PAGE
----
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Maria Salpeas

“Saint Nicholas is my life. I love my religion, I love my people, I love to help them.”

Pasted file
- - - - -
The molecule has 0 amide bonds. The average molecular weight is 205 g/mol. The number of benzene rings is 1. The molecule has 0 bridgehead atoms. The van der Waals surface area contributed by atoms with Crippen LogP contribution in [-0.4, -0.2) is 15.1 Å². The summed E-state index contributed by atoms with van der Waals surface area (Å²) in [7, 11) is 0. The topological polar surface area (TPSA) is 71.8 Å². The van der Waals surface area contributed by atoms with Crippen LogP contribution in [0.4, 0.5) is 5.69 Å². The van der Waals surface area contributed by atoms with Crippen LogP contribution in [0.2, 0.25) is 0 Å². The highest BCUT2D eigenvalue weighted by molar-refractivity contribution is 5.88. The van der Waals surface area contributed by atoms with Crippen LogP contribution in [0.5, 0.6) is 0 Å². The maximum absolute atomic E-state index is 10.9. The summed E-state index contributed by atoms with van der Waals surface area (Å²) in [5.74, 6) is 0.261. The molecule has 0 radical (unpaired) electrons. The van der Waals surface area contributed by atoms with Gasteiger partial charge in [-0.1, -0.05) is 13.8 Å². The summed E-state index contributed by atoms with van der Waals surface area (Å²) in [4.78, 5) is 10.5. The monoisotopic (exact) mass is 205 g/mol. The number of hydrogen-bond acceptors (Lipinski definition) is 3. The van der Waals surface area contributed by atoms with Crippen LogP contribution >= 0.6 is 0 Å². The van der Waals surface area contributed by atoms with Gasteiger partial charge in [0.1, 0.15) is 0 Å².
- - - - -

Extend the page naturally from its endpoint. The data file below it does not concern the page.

My name is Maria Salpeas. I came to the United States back in 1972 with my family, and I work for St. Nicholas as an administrator for thirty-three consecutive years. I came directly from Athens to Baltimore, on February 5th, 1972, with the snow two feet. And it was very unusual for me because it snows but that often as here. I didn’t like it at all. I wanted to go back right away the next day. But eventually, I came for five years, five years became ten years, and here I am after forty-two years. When I came over and I live in Greektown at that time, you could have your evening coffee hour with your neighbors on the steps, exchanging your ideas, or gossiping or whatever, ok? Now you can’t. You can’t, it’s not the same. After eight o’clock, mostly nine, you have to be in your home. You cannot stay outside. I remember we had meetings back in 1984 when I started working here, til about eleven, twelve o’clock, nothing happen, you know. We can go home, even if I was by myself, I could get into my car and go home. Now it’s not the same. Saint Nicholas is my life. I love my religion, I love my people, I love to help them. If they want something I love to communicate with them. I love involving in their lives if they allow me to. And it’s me, it’s my people. I get involved with everything. From dances, from festivals, from, name it. Even though if somebody’s sick, I’m going to send flowers on behalf of the community, on behalf of myself. I have so many friends, you know, over the years, I attend funerals, baptisms, weddings, you know, and everyone knows me as I know everybody. Here, if you want to be a Greek, you have to involve in the Greek life and the Greek life is at St. Nicholas. It’s not only a Church for religion, it’s a place to meet each other, to have a good time, to share your life with them. After Church always on Sundays we have a coffee time. We go downstairs, we meet each other, we say how was our week, you know this kind of stuff, how is our families. We connect every celebration we have with the food. Easter we eat lamb. Christmas, pork, of course or turkey. We don’t have, like, the Americans have you know, turkey, ham, and this is it. The best. It is the best. I like it. But not for every occasion. For us, every celebration is different. You know we have the Greek television, and I watch it every day, and you ask how I connect with Greece, I am connected with that. Antenna. I have three, four channels. and I know all the politics of course what’s going on there. I have an opinion because before I didn’t have anything. Now I know them, I know the politicians I know what is going on there. My dream is to go back, but I don’t think so but maybe in the casket.